last tip....there are a lot of poor concrete finishers around...try to find a really good one that does large warehouse floors so you get a nice result....the average guys doing home garages usually arent too good....you can find out who the good finishers are by asking the concrete truck drivers....they see the results every day...or go around some construction sites and look at the pours being done...
dont overlook having the finisher trowel in hardener into the surface (comes in bags, applied by throwing on to surface as it is power trowelled)....a minor additional expense but well worth it as the surface will not chip if you drop something heavy on it ....on hammer something on it...
and ask the finisher to give you a polished finish and to spray on a good grade of commercial quality sealant on last....it soaks into the green concrete and then you will never have a problem with oil stains or surface degradation and dusting....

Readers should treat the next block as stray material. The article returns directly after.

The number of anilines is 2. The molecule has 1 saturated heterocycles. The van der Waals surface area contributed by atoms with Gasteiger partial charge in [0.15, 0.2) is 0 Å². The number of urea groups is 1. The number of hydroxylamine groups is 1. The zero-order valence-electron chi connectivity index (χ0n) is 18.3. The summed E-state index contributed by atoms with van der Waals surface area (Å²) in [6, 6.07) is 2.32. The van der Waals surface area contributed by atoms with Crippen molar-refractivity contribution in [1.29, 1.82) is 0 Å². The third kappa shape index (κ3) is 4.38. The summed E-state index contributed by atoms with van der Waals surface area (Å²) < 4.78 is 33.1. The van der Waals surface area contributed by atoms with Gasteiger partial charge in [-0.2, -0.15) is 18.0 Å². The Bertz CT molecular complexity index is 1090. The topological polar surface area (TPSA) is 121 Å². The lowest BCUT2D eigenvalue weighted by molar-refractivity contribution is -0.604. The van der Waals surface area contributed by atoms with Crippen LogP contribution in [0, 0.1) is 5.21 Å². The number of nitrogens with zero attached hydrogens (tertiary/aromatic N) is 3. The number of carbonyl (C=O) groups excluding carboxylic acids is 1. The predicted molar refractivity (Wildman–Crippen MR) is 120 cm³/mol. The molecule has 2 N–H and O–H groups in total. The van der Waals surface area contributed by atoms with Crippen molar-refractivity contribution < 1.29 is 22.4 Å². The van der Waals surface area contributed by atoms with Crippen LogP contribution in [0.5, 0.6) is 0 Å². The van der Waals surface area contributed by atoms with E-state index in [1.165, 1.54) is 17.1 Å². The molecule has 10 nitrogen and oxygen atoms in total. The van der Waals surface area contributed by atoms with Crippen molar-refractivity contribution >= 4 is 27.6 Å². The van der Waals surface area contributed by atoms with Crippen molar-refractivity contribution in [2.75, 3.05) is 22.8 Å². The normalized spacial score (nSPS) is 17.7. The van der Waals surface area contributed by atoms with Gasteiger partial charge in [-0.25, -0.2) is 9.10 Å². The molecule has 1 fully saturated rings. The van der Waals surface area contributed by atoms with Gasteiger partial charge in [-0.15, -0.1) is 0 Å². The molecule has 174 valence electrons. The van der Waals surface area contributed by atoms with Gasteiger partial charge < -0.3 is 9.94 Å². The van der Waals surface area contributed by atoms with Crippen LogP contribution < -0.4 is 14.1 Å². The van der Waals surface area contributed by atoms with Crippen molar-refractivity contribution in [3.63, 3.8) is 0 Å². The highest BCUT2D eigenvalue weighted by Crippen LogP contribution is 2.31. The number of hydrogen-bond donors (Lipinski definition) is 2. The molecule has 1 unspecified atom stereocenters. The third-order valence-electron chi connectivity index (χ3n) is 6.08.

as for grade of concrete, pay a bit more for strong mix....go for the equivalent of 5,000 psi (not sure what the equivalent MPA is, ask the redimix folk)....
and go for a min. 6" average thickness floor....a typical 4" garage slab is too thin...especially if you have a hoist in mind one day....
as for reinforcing, I went with 1/2" rebar on 12 inch centers when I did mine...that was commercial code at the time...
if you are planning a grade beam on perimeter as you mentioned, I would pour the beam and then frame in and roof the structure....then I would pour and finish the floor later so that it is shaded from the sun for a good slow cure without surface crazing....
a good floor is very important in a shop....